Warning Pain Of Plantar Fasciitis: Turn Off The Alarm At Your Peril!

Early Plantar Fasciitis Is Warning Pain!

Plantar Fasciitis Has A Nociceptive Origin

warning pain, bike spin muscle groups to choose from.

Muscle Engagement During Bike Spin – you do have choices; how to engage them? (1) ask the muscle to relax or work, or, better still, (2) modify the activity – that is why I dropped my heels (see below).

Plantar Fasciitis Warning Pain Is Your Friend

Don’t Turn Off The Alarm

Track Down The Fire!

Warning pain! Yep! There is good pain and bad pain, but warning pain should never be ignored, or suppressed, without working to find, and then fix, the source. Period!

warning pain: plantar fasciitis exploratory research

FitOldDog’s plantar fasciitis distribution map. Click image for description!

I was reminded of this, while riding my bike on a steady 60-mile spin, on rollers, this morning. At about mile 50, when I started to pick up the pace, a little, there was that old burning in plantar fasciitis region P3. Right at the back of my heel.

What did I do? Rush to a doctor, for a cortisone shot? Lock my leg in a boot for weeks? Ice it? Take pain meds? NOPE! I thought about it, tracking back my history in that region of my body. Reaching down, I could feel tightness in my calf. Deep in my calf, in the region of the soleus muscle. Not a new problem, I thought. Two days before, I completed a 3-hour training run (1 hour water running, 2 hours treadmill, back-to-back). Um!

You have plantar fasciitis? Please fill out our survey, to add data for our research, at this link.

Want to read about our research? Download a free copy of my recent report, at this link.

warning pain: bike shoe spin lines.

Using pressure in the bike shoe, from your foot, to select muscle engagement patterns. Image linked to source post.

Conclusion: I’d probably irritated an old soleus problem, which comes from tight gluts and hip rotators, on the right side of my hip. Yep! That old bike wreck, rearing it’s ugly head!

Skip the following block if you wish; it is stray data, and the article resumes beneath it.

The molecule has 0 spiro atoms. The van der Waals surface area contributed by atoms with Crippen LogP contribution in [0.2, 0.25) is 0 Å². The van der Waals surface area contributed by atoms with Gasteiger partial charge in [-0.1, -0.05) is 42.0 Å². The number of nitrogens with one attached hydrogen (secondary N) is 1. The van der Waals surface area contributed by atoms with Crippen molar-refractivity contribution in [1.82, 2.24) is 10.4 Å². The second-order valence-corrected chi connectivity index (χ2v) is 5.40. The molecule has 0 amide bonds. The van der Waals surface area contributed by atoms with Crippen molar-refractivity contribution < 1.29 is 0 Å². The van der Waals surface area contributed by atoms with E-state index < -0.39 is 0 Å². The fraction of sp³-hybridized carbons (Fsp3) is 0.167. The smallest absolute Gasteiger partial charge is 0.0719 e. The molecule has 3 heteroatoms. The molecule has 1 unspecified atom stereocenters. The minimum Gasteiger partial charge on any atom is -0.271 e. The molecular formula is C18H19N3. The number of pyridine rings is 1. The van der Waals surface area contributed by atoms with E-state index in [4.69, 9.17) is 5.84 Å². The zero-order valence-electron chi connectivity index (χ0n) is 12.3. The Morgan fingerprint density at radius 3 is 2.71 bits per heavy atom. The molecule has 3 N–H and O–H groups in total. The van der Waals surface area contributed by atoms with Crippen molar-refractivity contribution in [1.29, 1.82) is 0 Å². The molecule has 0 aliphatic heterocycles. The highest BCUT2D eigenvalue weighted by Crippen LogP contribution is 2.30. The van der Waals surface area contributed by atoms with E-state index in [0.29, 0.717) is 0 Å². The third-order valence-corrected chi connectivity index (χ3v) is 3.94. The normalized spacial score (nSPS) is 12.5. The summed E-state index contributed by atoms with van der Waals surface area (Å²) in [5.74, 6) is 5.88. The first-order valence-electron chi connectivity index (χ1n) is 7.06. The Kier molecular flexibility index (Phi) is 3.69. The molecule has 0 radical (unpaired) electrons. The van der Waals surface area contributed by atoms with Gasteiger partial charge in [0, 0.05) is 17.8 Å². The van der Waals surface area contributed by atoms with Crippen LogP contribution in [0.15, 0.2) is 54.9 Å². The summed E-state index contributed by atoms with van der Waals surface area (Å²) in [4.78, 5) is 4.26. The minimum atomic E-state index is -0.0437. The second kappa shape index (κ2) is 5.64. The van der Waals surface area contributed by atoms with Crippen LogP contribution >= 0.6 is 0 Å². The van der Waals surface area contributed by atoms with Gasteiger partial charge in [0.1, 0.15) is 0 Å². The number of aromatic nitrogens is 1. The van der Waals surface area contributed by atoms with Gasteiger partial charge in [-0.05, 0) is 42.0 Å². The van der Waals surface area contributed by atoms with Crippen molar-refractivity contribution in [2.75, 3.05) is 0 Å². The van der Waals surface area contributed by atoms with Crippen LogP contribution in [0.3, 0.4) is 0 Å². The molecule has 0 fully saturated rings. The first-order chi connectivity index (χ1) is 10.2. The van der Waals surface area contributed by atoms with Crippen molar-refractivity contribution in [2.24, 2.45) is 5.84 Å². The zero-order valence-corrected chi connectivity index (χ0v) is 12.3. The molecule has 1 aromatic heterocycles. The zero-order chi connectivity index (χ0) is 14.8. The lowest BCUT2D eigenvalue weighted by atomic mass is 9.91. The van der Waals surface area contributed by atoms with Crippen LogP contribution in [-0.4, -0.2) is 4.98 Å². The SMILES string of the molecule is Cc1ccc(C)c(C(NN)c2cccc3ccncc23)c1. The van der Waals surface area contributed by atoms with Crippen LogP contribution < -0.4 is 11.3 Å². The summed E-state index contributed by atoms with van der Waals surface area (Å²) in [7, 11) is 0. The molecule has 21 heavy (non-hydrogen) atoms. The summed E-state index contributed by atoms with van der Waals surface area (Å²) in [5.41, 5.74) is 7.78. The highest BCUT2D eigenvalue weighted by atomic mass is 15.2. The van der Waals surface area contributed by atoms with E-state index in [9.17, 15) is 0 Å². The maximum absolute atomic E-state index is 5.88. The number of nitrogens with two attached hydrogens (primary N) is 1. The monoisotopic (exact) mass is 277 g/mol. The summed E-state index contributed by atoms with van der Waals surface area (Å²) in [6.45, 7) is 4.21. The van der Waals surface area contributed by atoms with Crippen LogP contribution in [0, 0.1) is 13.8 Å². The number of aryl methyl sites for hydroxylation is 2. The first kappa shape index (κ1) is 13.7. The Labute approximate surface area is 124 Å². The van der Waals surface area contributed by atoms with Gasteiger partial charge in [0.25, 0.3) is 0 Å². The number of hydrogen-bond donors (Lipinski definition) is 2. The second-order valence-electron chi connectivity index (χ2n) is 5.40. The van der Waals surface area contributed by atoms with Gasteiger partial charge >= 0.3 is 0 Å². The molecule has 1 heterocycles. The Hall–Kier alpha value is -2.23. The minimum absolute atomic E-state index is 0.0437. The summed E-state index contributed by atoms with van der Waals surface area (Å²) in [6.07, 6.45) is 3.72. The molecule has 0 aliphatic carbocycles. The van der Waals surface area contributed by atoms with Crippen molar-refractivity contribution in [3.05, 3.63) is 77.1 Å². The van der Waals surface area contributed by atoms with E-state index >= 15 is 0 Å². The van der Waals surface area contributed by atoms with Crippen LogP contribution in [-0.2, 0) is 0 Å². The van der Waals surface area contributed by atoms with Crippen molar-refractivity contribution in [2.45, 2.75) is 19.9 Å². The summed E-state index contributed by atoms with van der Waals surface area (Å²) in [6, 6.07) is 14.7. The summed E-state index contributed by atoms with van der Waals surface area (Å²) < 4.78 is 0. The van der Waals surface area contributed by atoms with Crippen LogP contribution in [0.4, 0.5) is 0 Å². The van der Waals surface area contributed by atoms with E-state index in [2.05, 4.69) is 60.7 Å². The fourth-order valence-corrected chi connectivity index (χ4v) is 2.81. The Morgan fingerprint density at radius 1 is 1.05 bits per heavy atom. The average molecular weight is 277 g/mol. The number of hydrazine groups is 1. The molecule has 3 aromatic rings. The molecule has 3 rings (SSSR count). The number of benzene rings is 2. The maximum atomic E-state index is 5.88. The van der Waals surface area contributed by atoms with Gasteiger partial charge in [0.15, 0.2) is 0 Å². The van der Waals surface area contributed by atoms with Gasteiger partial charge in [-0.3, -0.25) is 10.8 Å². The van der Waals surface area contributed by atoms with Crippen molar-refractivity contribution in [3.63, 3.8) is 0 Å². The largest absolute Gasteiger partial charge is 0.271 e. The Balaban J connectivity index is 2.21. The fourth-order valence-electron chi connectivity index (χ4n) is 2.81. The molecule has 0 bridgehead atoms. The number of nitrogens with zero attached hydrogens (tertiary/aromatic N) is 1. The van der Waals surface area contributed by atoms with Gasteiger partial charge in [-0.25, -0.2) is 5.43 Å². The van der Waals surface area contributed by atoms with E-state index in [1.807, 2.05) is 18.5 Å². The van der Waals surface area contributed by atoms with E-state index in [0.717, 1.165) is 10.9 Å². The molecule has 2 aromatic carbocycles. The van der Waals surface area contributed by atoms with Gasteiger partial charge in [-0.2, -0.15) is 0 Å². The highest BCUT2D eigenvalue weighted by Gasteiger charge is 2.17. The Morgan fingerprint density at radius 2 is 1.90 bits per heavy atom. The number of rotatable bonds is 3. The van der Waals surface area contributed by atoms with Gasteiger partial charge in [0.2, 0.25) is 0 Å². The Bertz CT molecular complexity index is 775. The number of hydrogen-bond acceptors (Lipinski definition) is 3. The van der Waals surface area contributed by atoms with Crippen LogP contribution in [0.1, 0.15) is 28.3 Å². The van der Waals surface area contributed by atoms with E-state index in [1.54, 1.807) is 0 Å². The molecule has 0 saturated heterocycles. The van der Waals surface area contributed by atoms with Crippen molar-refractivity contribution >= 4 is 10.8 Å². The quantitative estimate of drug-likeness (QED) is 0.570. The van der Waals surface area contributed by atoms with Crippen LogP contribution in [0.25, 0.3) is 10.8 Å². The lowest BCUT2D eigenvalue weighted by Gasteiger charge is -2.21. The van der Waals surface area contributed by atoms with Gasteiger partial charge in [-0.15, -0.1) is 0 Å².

What’s to do? Simple!

Short-term: Take the load off of the soleus muscle, by (1) dropping my heels on the power stroke, to spare my calf muscles, (2) mashing down on the pedal a bit, to engage my quads, (3) back off on my gluts and hamstrings, which are mechanically linked to the calf muscles, by not applying force to the top and back of the bike shoe, and (4) make sure my left leg is pulling it’s weight – you just never know, if one leg decides to be lazy. I sure have a lazy left leg!

The warning pain of early plantar fasciitis vanished, unless I became distracted from applying rules 1-4, above, when it would come right back. Otherwise, a solid ride.

The fire starts up again, and on goes the alarm.

Thank goodness for early plantar fasciitis!

Long-term: Fix that tight soleus, hamstring, glut/hip rotator tension, using stretching, tennis ball, rollers, and active recovery. Cancel my planned run today, and substitute a steady swim, focusing on reducing drag, by staying high in the water.

Now! What is causing your warning pain, and what are you doing about it?

Wishing you happy feet and happy trails.



Speak Your Mind


This site uses Akismet to reduce spam. Learn how your comment data is processed.

Disclaimer: As a veterinarian, I do not provide medical advice for human animals. If you undertake or modify an exercise program, consult your medical advisors before doing so. Undertaking activities pursued by the author does not mean that he endorses your undertaking such activities, which is clearly your decision and responsibility. Be careful and sensible, please.